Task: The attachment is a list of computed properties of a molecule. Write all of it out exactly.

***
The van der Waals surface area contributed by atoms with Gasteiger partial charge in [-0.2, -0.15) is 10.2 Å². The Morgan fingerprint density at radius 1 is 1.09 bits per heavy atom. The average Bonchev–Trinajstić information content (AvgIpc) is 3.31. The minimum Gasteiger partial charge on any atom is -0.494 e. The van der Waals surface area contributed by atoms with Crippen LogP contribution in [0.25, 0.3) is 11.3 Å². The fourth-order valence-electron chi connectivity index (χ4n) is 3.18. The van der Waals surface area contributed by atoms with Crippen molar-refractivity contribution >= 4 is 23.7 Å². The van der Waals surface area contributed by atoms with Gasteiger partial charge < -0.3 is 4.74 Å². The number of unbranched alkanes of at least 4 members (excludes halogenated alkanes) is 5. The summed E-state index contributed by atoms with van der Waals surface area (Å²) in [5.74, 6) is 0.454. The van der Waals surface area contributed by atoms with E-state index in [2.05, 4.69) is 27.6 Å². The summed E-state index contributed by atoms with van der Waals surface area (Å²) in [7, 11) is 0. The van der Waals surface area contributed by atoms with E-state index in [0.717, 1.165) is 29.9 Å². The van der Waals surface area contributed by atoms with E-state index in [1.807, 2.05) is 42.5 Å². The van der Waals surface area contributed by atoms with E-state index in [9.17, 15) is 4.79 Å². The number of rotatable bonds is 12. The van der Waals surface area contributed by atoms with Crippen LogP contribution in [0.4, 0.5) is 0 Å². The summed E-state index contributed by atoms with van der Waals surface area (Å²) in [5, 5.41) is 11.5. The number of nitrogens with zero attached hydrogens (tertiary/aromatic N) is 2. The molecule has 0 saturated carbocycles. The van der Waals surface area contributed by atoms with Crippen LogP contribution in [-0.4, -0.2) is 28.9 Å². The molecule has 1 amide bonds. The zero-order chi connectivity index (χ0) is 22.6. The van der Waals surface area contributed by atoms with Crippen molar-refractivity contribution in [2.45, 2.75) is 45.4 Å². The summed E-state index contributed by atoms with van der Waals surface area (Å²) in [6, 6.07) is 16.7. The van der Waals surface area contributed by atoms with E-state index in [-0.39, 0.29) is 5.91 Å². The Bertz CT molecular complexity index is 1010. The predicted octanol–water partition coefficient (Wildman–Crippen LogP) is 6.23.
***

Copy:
The van der Waals surface area contributed by atoms with Gasteiger partial charge in [-0.2, -0.15) is 10.2 Å². The Morgan fingerprint density at radius 1 is 1.09 bits per heavy atom. The average Bonchev–Trinajstić information content (AvgIpc) is 3.31. The minimum Gasteiger partial charge on any atom is -0.494 e. The van der Waals surface area contributed by atoms with Crippen LogP contribution in [0.25, 0.3) is 11.3 Å². The fourth-order valence-electron chi connectivity index (χ4n) is 3.18. The van der Waals surface area contributed by atoms with Crippen molar-refractivity contribution >= 4 is 23.7 Å². The van der Waals surface area contributed by atoms with Gasteiger partial charge < -0.3 is 4.74 Å². The number of unbranched alkanes of at least 4 members (excludes halogenated alkanes) is 5. The summed E-state index contributed by atoms with van der Waals surface area (Å²) in [5.74, 6) is 0.454. The van der Waals surface area contributed by atoms with E-state index in [2.05, 4.69) is 27.6 Å². The summed E-state index contributed by atoms with van der Waals surface area (Å²) in [7, 11) is 0. The van der Waals surface area contributed by atoms with E-state index in [0.717, 1.165) is 29.9 Å². The van der Waals surface area contributed by atoms with E-state index in [1.807, 2.05) is 42.5 Å². The van der Waals surface area contributed by atoms with E-state index in [9.17, 15) is 4.79 Å². The number of rotatable bonds is 12. The van der Waals surface area contributed by atoms with Crippen LogP contribution in [0.4, 0.5) is 0 Å². The summed E-state index contributed by atoms with van der Waals surface area (Å²) in [5, 5.41) is 11.5. The number of nitrogens with zero attached hydrogens (tertiary/aromatic N) is 2. The molecule has 0 saturated carbocycles. The van der Waals surface area contributed by atoms with Crippen LogP contribution in [-0.4, -0.2) is 28.9 Å². The molecule has 1 amide bonds. The zero-order chi connectivity index (χ0) is 22.6. The van der Waals surface area contributed by atoms with Crippen molar-refractivity contribution in [2.45, 2.75) is 45.4 Å². The summed E-state index contributed by atoms with van der Waals surface area (Å²) in [6, 6.07) is 16.7. The van der Waals surface area contributed by atoms with E-state index in [-0.39, 0.29) is 5.91 Å². The Bertz CT molecular complexity index is 1010. The predicted octanol–water partition coefficient (Wildman–Crippen LogP) is 6.23.